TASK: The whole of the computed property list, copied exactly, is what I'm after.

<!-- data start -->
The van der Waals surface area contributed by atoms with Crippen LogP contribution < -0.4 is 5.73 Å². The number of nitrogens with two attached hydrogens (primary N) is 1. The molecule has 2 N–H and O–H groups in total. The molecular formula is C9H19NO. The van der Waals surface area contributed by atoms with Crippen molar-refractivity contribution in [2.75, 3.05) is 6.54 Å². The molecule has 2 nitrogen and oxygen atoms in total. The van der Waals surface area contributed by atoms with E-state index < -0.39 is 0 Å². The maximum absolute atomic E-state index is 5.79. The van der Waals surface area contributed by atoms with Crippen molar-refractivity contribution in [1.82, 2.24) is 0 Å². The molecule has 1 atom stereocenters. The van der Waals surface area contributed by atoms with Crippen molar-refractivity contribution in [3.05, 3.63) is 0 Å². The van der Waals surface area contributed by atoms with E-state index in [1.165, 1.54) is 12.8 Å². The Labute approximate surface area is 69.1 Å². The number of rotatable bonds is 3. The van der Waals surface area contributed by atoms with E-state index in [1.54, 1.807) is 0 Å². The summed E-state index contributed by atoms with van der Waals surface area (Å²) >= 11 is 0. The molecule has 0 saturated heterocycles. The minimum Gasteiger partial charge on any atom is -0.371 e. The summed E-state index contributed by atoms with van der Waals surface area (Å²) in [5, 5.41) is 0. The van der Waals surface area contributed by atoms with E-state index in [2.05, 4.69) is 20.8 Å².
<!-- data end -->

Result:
The van der Waals surface area contributed by atoms with Crippen LogP contribution < -0.4 is 5.73 Å². The number of nitrogens with two attached hydrogens (primary N) is 1. The molecule has 2 N–H and O–H groups in total. The molecular formula is C9H19NO. The van der Waals surface area contributed by atoms with Crippen molar-refractivity contribution in [2.75, 3.05) is 6.54 Å². The molecule has 2 nitrogen and oxygen atoms in total. The van der Waals surface area contributed by atoms with E-state index < -0.39 is 0 Å². The maximum absolute atomic E-state index is 5.79. The van der Waals surface area contributed by atoms with Crippen molar-refractivity contribution in [1.82, 2.24) is 0 Å². The molecule has 1 atom stereocenters. The van der Waals surface area contributed by atoms with Crippen molar-refractivity contribution in [3.05, 3.63) is 0 Å². The van der Waals surface area contributed by atoms with E-state index in [1.165, 1.54) is 12.8 Å². The Labute approximate surface area is 69.1 Å². The number of rotatable bonds is 3. The van der Waals surface area contributed by atoms with E-state index in [1.54, 1.807) is 0 Å². The summed E-state index contributed by atoms with van der Waals surface area (Å²) >= 11 is 0. The molecule has 0 saturated heterocycles. The minimum Gasteiger partial charge on any atom is -0.371 e. The summed E-state index contributed by atoms with van der Waals surface area (Å²) in [5, 5.41) is 0. The van der Waals surface area contributed by atoms with E-state index in [2.05, 4.69) is 20.8 Å².